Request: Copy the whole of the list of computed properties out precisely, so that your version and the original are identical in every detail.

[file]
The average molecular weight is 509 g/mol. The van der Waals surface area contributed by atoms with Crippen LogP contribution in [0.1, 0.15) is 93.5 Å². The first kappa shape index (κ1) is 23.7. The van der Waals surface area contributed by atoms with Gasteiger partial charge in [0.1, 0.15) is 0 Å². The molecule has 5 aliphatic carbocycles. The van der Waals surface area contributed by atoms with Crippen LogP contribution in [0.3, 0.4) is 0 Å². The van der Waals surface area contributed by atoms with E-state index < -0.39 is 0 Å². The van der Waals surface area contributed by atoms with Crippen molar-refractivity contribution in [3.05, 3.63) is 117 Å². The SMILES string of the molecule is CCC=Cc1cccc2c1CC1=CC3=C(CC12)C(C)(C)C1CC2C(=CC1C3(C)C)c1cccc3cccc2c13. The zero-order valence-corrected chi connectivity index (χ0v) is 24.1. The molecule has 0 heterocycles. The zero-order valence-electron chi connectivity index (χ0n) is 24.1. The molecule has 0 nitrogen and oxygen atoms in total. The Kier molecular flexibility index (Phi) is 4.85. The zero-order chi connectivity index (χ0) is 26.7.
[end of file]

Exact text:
The average molecular weight is 509 g/mol. The van der Waals surface area contributed by atoms with Crippen LogP contribution in [0.1, 0.15) is 93.5 Å². The first kappa shape index (κ1) is 23.7. The van der Waals surface area contributed by atoms with Gasteiger partial charge in [0.1, 0.15) is 0 Å². The molecule has 5 aliphatic carbocycles. The van der Waals surface area contributed by atoms with Crippen LogP contribution in [0.3, 0.4) is 0 Å². The van der Waals surface area contributed by atoms with E-state index < -0.39 is 0 Å². The van der Waals surface area contributed by atoms with Crippen molar-refractivity contribution in [3.05, 3.63) is 117 Å². The SMILES string of the molecule is CCC=Cc1cccc2c1CC1=CC3=C(CC12)C(C)(C)C1CC2C(=CC1C3(C)C)c1cccc3cccc2c13. The zero-order valence-corrected chi connectivity index (χ0v) is 24.1. The molecule has 0 heterocycles. The zero-order valence-electron chi connectivity index (χ0n) is 24.1. The molecule has 0 nitrogen and oxygen atoms in total. The Kier molecular flexibility index (Phi) is 4.85. The zero-order chi connectivity index (χ0) is 26.7.